TL: For the first few years, I sold all of my Petite Sirah grapes to Carlisle Winery and a few urban wineries in the Bay Area. I was quite content simply being a grower. Then, in 2012, an ill-timed rain fell during harvest and I rushed to pick the grapes, but they came in at 23 brix (which can be seen a lower sugar level for some producers).
The buyer at that time had contracted for the grapes to be picked at 25 brix, so they rejected the entire lot. Faced with no one willing to purchase fruit at a lower brix level at that time, I decided to have her fruit custom-crushed in Hopland, a few miles from my vineyard.
Having no money to finish making wine, my 2012 wines were made entirely on the barter system. I gave the winemaker at the custom-crush facility half of my harvest for free, if, in turn, they would process the other half of the harvest and make wines for Theopolis Vineyards.
At the time, I could not afford to hire a winemaker and so the barter system worked in my favor. I only paid for the bottles, capsules, corks and labels; which were need two years later when the wine was ready for bottling. I am pleased to report that my 2012 Petite Sirah received a gold medal from the Sunset Magazine International Wine Competition. So, that was my entry into the wine business.
CWA: Where did you study?
TL: Before planting my vineyard, I took course at the University of California at Davis on establishing and managing a small vineyard. Then, after being forced to make wine, I took another course in the UC Davis’ Viticulture and Enology department.
CWA: Where did you decide to make wine and why?
TL: Again, I just wanted to be a grape farmer, but because of having to pick in the rain, I was forced to bottle wine. Now, I love being a vintner and a wine maker.
CWA: Why do you think there are so few black winemakers, and black executives, in the wine business in general?
TL: The wine business has been dominated primarily by white men who inherited the business from their ancestors. Not too many blacks have had that privilege. Because there are enormous costs associated with being a vintner, i.e., the land, the winemaking equipment, etc., that has proved to be a barrier for many blacks interested in being a winemaker.
CWA: How do you approach making wine differently, if you do?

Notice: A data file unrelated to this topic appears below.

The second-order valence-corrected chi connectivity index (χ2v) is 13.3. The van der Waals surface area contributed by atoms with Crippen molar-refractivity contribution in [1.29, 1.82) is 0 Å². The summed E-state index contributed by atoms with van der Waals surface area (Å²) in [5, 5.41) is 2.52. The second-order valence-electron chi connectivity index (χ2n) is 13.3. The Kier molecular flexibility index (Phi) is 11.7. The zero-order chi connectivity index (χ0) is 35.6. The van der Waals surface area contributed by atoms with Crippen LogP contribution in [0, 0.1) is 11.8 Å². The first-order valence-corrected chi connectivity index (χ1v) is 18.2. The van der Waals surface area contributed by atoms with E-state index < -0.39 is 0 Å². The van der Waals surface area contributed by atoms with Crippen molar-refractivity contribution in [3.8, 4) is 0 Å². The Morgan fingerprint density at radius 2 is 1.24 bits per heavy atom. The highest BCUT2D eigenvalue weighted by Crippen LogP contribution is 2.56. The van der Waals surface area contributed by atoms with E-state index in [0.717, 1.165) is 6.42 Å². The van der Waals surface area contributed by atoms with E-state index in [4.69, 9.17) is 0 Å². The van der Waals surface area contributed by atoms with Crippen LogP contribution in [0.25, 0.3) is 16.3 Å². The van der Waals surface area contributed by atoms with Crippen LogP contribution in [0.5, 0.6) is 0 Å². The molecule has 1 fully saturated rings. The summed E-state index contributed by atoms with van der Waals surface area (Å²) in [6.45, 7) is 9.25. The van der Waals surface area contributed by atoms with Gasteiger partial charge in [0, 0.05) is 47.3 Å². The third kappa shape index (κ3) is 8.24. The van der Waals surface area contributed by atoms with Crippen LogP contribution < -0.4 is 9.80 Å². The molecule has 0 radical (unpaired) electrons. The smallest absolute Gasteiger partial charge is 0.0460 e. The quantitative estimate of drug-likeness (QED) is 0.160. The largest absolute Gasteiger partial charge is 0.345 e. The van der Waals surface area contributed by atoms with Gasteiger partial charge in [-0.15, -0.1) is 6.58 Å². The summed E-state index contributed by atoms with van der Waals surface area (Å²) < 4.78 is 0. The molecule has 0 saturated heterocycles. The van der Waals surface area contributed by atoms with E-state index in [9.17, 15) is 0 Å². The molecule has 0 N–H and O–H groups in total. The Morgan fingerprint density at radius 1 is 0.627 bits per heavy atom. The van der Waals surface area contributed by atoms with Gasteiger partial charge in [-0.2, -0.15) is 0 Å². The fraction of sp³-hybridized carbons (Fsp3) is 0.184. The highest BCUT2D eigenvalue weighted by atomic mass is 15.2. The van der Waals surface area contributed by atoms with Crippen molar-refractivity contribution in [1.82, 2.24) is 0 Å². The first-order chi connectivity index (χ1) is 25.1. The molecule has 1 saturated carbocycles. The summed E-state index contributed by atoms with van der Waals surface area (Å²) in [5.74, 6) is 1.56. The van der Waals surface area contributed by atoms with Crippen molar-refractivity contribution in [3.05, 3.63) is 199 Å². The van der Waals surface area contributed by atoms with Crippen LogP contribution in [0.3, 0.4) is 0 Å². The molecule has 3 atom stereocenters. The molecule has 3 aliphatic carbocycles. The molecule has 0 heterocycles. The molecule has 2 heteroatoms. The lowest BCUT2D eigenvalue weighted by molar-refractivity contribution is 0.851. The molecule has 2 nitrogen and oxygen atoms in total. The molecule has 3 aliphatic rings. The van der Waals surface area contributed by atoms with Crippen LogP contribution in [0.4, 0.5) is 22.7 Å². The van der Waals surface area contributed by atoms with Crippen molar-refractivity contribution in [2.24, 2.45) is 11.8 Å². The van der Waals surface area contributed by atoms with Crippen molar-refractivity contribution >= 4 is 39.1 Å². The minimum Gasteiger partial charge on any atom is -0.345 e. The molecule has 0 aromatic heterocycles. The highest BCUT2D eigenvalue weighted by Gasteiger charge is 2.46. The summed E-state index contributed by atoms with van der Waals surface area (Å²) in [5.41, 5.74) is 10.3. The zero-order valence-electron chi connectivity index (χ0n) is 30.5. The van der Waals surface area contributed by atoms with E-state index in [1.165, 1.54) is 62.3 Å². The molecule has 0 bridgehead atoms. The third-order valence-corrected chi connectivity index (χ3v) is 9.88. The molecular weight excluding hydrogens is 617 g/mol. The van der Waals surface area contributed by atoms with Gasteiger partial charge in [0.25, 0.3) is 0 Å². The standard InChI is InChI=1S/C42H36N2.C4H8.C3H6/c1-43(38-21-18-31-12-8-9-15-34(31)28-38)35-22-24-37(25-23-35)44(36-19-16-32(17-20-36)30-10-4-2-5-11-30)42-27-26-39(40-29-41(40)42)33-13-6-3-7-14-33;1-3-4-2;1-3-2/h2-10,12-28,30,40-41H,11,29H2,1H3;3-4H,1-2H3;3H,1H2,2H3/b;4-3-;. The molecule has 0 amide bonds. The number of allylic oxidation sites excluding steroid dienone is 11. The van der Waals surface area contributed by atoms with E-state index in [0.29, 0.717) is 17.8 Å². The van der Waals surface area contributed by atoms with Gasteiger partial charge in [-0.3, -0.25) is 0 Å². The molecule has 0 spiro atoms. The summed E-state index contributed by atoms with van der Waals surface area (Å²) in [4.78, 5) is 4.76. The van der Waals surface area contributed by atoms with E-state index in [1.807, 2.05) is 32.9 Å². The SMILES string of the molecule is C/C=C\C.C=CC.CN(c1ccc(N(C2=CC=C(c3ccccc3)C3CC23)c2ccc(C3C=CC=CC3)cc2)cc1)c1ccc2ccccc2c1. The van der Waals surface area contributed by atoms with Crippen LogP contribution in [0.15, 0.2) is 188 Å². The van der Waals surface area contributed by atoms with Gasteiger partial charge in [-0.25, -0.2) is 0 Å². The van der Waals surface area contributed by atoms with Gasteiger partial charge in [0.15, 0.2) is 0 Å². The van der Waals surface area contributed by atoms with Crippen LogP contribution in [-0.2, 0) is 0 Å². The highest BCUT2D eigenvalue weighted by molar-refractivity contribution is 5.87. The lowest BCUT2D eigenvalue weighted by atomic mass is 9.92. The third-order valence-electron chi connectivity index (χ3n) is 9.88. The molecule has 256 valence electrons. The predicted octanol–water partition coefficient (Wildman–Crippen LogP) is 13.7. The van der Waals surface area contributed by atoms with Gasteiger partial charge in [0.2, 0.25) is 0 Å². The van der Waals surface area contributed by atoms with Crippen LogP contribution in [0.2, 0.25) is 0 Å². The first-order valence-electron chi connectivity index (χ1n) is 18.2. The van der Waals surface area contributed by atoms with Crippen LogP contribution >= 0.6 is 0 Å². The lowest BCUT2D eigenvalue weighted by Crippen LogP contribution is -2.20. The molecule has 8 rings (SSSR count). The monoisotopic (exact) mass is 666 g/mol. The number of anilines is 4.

TL: Well, for me quality is most important. Although we could produce 20 tons of grapes, we cut back production to about 10 tons to produce the best quality grapes. As I have always stated, great wine starts in the vineyard. For me, as a granddaughter of a sharecropper, it is critical for me to be the best vintner; not just the best black vintner.
I have been fully supported by the African-American community as my wines are some of the best in the business. However, I do not just market to the black community. I market to all fine wine drinkers. I put my wines in various competitions and submit to Wine Enthusiast for ratings, and so far the wines have earned 90-plus points and various gold medals. So, if you make quality product and promote your wines, then you have a successful marketing plan.
CWA: Why do you think there has been a reinvigorated wave of African-American winemakers in places like Oakland?
TL: I live in Oakland and there has been a reinvigorated wave of African-American winemakers: thanks in part to having custom-crush facilities where a winemaker produces the wine and folks are able to add their own label and bottle the wines for market. This is great as it has allowed more African-Americans to enter the wine business.
CWA: Is the fact that winemaking is not an incredibly lucrative profession has had an effect on the number of black winemakers who go into the business (as it requires a high level of education with relatively little return on investment?).
TL: Absolutely. As they say “to make a million in the wine business, you need to start with a billion.” I do not know too many people who have that luxury. That is why I have never taken a loan and run my business on a cash-only basis.